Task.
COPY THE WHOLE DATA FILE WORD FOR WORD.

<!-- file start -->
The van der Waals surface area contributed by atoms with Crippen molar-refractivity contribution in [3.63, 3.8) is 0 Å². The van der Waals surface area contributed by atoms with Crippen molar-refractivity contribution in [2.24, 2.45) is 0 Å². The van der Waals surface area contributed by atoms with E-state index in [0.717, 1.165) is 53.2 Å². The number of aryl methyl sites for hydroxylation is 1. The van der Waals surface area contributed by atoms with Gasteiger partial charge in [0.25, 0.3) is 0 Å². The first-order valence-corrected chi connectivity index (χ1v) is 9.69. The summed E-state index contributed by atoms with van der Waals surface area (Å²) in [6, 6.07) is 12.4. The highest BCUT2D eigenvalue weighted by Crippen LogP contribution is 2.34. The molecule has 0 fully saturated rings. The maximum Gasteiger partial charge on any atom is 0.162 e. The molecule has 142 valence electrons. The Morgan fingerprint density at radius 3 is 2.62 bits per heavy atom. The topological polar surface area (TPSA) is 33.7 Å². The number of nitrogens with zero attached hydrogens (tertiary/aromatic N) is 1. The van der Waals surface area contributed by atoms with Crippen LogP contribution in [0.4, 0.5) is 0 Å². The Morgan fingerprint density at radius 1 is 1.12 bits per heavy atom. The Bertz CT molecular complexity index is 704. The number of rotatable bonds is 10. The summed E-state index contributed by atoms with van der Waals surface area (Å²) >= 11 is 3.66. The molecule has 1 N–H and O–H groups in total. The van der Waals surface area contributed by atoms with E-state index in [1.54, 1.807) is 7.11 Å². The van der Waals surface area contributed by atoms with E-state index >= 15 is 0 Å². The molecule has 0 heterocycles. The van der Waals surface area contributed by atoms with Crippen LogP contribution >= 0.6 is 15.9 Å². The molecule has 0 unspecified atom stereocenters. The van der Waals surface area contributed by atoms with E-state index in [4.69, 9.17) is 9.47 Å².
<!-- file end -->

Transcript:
The van der Waals surface area contributed by atoms with Crippen molar-refractivity contribution in [3.63, 3.8) is 0 Å². The van der Waals surface area contributed by atoms with Crippen molar-refractivity contribution in [2.24, 2.45) is 0 Å². The van der Waals surface area contributed by atoms with E-state index in [0.717, 1.165) is 53.2 Å². The number of aryl methyl sites for hydroxylation is 1. The van der Waals surface area contributed by atoms with Gasteiger partial charge in [0.25, 0.3) is 0 Å². The first-order valence-corrected chi connectivity index (χ1v) is 9.69. The summed E-state index contributed by atoms with van der Waals surface area (Å²) in [6, 6.07) is 12.4. The highest BCUT2D eigenvalue weighted by Crippen LogP contribution is 2.34. The molecule has 0 fully saturated rings. The maximum Gasteiger partial charge on any atom is 0.162 e. The molecule has 142 valence electrons. The Morgan fingerprint density at radius 3 is 2.62 bits per heavy atom. The topological polar surface area (TPSA) is 33.7 Å². The number of nitrogens with zero attached hydrogens (tertiary/aromatic N) is 1. The van der Waals surface area contributed by atoms with Crippen LogP contribution in [0.4, 0.5) is 0 Å². The Morgan fingerprint density at radius 1 is 1.12 bits per heavy atom. The Bertz CT molecular complexity index is 704. The number of rotatable bonds is 10. The summed E-state index contributed by atoms with van der Waals surface area (Å²) >= 11 is 3.66. The molecule has 1 N–H and O–H groups in total. The van der Waals surface area contributed by atoms with E-state index in [1.54, 1.807) is 7.11 Å². The van der Waals surface area contributed by atoms with E-state index >= 15 is 0 Å². The molecule has 0 heterocycles. The van der Waals surface area contributed by atoms with Crippen LogP contribution >= 0.6 is 15.9 Å². The molecule has 0 unspecified atom stereocenters. The van der Waals surface area contributed by atoms with E-state index in [4.69, 9.17) is 9.47 Å².